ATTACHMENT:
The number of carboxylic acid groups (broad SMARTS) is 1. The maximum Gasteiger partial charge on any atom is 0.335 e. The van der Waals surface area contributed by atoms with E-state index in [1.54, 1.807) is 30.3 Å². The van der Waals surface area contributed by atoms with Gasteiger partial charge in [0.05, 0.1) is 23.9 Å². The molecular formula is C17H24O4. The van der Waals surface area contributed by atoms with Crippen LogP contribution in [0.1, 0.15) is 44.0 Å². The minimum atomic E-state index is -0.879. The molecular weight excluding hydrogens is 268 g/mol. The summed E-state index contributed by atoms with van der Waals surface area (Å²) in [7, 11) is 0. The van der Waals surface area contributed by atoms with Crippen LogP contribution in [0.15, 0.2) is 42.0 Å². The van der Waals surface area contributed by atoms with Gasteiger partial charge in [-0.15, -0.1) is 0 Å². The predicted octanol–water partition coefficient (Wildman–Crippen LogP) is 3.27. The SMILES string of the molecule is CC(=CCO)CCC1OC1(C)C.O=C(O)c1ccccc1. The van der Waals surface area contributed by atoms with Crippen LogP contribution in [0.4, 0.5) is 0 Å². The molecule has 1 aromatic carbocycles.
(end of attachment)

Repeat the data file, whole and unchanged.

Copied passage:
The number of carboxylic acid groups (broad SMARTS) is 1. The maximum Gasteiger partial charge on any atom is 0.335 e. The van der Waals surface area contributed by atoms with E-state index in [1.54, 1.807) is 30.3 Å². The van der Waals surface area contributed by atoms with Gasteiger partial charge in [0.05, 0.1) is 23.9 Å². The molecular formula is C17H24O4. The van der Waals surface area contributed by atoms with Crippen LogP contribution in [0.1, 0.15) is 44.0 Å². The minimum atomic E-state index is -0.879. The molecular weight excluding hydrogens is 268 g/mol. The summed E-state index contributed by atoms with van der Waals surface area (Å²) in [7, 11) is 0. The van der Waals surface area contributed by atoms with Crippen LogP contribution in [0.15, 0.2) is 42.0 Å². The van der Waals surface area contributed by atoms with Gasteiger partial charge in [-0.15, -0.1) is 0 Å². The predicted octanol–water partition coefficient (Wildman–Crippen LogP) is 3.27. The SMILES string of the molecule is CC(=CCO)CCC1OC1(C)C.O=C(O)c1ccccc1. The van der Waals surface area contributed by atoms with Crippen LogP contribution in [0.4, 0.5) is 0 Å². The molecule has 1 aromatic carbocycles.